Government delayed smoky coal ban despite EPA warning of health dangers

Minister announced halt on ban day after he was told of emmissions threat in rural areas

A ban on the fuel was first introduced in Dublin in 1990. Photograph: iStock

A ban on the fuel was first introduced in Dublin in 1990. Photograph: iStock


The Department of the Environment delayed a smoky coal ban despite being warned a day beforehand that emissions from the fuel regularly cause air quality levels to breach World Health Organisation (WHO) standards.

On April 1st this year, the Environmental Protection Agency (EPA), which was established to provide independent advice and guidance to the government, sent the department a report detailing how air quality diverges between areas depending on whether a smoky coal ban is in place.

The report, which looked at the presence of particles called PM2.5, concluded that “we are above the WHO air quality guideline value for PM2.5 at many locations at which we monitor. The proposed extension of the ban on smoky coal will have a positive impact on levels of particulate matter particularly in rural towns and villages”.

However, one day later, Minister for Climate Action and Environment Richard Bruton confirmed that he was stalling plans to introduce a smoky coal ban as planned this year, citing legal threats from the coal industry, which were first reported by The Irish Times.

Opposition figures sharply criticised the decision to delay the ban almost immediately after the EPA report was issued to the department. Labour health spokesman Alan Kelly, who first announced plans for the nationwide ban when he was minister for the environment in 2015, said the decision not to implement the ban was “beyond comprehension”.

“It’s very concerning that the day after the EPA confirmed that it was the right thing to do from an environmental and health point of view, that [Mr Bruton] rules it out subsequently.

“He’s ignoring the EPA. They’ve been very direct in their message to him, so why is he ignoring their advice?”

Fianna Fáil’s environment spokesman Timmy Dooley said the Government was “heel dragging” on implementing the ban. “He shouldn’t have needed the report,” he said. “It’s obviously the right thing to do, and the Government needs to get on and do it, because it’s impacting on health.”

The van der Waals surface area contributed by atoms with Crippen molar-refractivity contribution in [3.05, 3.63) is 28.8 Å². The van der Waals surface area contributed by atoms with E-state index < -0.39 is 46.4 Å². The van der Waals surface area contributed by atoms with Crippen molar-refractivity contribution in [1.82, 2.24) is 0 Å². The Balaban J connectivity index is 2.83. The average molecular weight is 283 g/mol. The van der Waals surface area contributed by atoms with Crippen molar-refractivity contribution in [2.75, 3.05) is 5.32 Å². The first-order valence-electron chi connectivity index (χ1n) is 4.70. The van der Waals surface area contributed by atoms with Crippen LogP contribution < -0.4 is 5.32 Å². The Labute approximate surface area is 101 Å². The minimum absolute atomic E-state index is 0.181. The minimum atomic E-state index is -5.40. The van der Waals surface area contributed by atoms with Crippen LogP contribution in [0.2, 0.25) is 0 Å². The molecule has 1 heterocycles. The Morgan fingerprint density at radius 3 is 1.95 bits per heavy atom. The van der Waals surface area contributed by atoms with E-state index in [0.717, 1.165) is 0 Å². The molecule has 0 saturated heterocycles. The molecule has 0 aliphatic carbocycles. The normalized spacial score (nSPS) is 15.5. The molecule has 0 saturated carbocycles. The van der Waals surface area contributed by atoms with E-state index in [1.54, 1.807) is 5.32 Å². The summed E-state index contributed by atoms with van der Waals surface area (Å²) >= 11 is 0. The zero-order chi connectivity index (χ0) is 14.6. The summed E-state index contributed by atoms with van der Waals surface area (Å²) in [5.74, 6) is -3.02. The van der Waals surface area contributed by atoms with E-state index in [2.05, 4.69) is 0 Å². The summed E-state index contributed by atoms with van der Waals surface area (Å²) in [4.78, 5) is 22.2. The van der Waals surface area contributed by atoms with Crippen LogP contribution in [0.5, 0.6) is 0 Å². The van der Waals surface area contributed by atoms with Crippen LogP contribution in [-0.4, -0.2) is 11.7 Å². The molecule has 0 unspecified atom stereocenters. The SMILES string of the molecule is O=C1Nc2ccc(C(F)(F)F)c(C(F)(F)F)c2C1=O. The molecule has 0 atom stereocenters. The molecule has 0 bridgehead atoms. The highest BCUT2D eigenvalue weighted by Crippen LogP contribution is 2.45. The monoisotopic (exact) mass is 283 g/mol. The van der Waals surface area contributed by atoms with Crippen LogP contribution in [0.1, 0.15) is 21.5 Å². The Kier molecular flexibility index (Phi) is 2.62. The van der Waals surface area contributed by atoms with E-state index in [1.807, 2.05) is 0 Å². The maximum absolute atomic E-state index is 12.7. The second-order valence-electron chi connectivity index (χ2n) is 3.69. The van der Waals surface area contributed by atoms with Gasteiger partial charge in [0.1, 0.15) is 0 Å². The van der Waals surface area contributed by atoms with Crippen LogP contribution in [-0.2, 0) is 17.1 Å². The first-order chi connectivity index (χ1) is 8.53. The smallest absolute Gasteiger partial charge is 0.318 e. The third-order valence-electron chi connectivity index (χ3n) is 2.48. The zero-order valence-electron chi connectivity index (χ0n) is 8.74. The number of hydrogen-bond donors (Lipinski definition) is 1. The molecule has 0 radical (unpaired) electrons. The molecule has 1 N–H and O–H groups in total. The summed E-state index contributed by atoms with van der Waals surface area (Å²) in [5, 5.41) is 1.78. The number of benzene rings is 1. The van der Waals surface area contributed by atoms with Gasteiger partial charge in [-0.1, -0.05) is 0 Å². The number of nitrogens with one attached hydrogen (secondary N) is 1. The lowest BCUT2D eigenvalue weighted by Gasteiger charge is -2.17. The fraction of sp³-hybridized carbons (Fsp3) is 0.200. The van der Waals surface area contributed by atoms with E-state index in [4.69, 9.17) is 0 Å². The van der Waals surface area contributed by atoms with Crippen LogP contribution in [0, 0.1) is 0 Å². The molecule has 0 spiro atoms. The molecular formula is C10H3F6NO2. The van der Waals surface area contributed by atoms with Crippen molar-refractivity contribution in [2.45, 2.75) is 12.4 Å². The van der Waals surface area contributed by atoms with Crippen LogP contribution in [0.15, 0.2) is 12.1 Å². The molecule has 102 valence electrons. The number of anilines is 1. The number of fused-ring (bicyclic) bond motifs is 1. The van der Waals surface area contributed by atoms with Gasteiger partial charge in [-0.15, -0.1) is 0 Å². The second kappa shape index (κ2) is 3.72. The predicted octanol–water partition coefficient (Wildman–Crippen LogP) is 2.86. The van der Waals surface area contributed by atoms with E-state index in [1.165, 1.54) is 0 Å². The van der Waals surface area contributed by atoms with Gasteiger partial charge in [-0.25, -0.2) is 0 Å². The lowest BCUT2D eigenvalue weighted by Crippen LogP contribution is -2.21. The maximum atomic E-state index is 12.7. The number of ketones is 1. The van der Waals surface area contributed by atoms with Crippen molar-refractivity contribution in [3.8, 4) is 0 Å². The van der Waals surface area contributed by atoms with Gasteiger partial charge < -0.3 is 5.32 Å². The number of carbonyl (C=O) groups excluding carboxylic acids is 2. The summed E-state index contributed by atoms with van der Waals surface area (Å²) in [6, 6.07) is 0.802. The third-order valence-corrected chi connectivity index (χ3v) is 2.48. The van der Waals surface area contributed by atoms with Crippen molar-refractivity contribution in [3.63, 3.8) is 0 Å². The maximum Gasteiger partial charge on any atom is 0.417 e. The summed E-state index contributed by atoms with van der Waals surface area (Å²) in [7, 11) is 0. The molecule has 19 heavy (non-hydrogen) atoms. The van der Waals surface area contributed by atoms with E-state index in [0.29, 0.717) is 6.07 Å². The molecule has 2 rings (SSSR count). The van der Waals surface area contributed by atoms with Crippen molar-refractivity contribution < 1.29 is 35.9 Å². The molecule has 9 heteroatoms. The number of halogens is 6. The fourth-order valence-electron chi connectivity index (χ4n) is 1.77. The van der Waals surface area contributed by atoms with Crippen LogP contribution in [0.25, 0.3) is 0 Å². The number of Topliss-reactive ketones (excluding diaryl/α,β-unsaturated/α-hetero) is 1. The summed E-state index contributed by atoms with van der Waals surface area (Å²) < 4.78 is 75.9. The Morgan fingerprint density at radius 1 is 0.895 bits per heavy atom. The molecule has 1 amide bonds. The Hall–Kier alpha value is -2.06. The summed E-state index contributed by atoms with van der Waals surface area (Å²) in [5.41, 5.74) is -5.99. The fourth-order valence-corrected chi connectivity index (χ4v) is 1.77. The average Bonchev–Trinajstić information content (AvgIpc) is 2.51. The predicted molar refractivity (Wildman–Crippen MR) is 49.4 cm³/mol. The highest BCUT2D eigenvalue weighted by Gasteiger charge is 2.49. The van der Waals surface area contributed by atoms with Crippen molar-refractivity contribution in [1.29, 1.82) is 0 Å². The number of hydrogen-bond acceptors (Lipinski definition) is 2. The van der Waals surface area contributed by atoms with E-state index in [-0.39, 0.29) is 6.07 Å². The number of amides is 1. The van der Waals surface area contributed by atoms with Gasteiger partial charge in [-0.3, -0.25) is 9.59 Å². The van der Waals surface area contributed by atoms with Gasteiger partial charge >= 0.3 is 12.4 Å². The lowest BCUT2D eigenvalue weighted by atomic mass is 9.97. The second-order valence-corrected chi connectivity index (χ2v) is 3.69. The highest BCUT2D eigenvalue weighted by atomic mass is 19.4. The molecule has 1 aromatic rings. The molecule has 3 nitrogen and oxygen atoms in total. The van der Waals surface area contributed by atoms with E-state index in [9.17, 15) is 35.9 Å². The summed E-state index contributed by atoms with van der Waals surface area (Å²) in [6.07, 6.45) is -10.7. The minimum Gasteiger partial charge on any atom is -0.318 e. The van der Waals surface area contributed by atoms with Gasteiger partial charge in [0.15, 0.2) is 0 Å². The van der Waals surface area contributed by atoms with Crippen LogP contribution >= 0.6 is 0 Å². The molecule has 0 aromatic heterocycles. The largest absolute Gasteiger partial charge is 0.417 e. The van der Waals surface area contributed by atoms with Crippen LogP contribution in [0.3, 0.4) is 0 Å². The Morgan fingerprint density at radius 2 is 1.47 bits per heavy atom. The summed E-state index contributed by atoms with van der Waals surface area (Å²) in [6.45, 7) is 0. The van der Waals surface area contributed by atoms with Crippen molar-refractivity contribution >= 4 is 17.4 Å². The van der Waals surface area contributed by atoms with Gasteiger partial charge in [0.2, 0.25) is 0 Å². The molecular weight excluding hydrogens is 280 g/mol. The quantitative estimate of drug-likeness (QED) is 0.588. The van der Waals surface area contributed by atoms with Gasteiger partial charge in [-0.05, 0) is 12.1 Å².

Up to 1,500 premature deaths are linked to poor air quality in Ireland every year.

Earlier this year, several companies involved in the smoky coal trade indicated to the department that they would consider legal action if the ban went ahead, as planned, in September. Following this, Mr Bruton confirmed that the ban would not be implemented nationwide as planned this year, pending discussions with the Attorney General on “a legally robust plan which will improve air quality by reducing particulate matter in the air”.

Sarah O’Connor, chief executive of the Asthma Society of Ireland, said the air monitoring “shows the material impact of this policy change on air quality” and “clearly indicates the importance of this ban”.

“Recent research has shown that air pollution has a major health impact on people with asthma and other respiratory illnesses and also on people with heart disease, and that children can be particularly affected.”

According to the report, levels of PM2.5 in large towns such as Enniscorthy, which is not covered by a smoky coal ban, “can be upwards of double the concentrations observed at the monitoring site in Finglas, north Dublin and in Bray, Co Wicklow during this period”, both of which have bans on the sale of smoky coal. On average, the report finds that particulate levels are 20 per cent higher in towns without a ban when compared to Dublin and Cork.

A ban on the fuel was first introduced in Dublin in 1990, and other towns and cities followed suit in the ensuing years. However, roughly 20 per cent of the population still lives in areas not covered by a ban.

A spokeswoman for the department said that “the Minister recognises the very significant health and environmental benefits of extending the smoky coal ban nationwide. However, arising from the prospect of a legal challenge to the extension of the ban from a number of coal firms, it is necessary to ensure that the plan we put in place is legally robust”. The spokeswoman added that the Minister was “determined to address this matter”.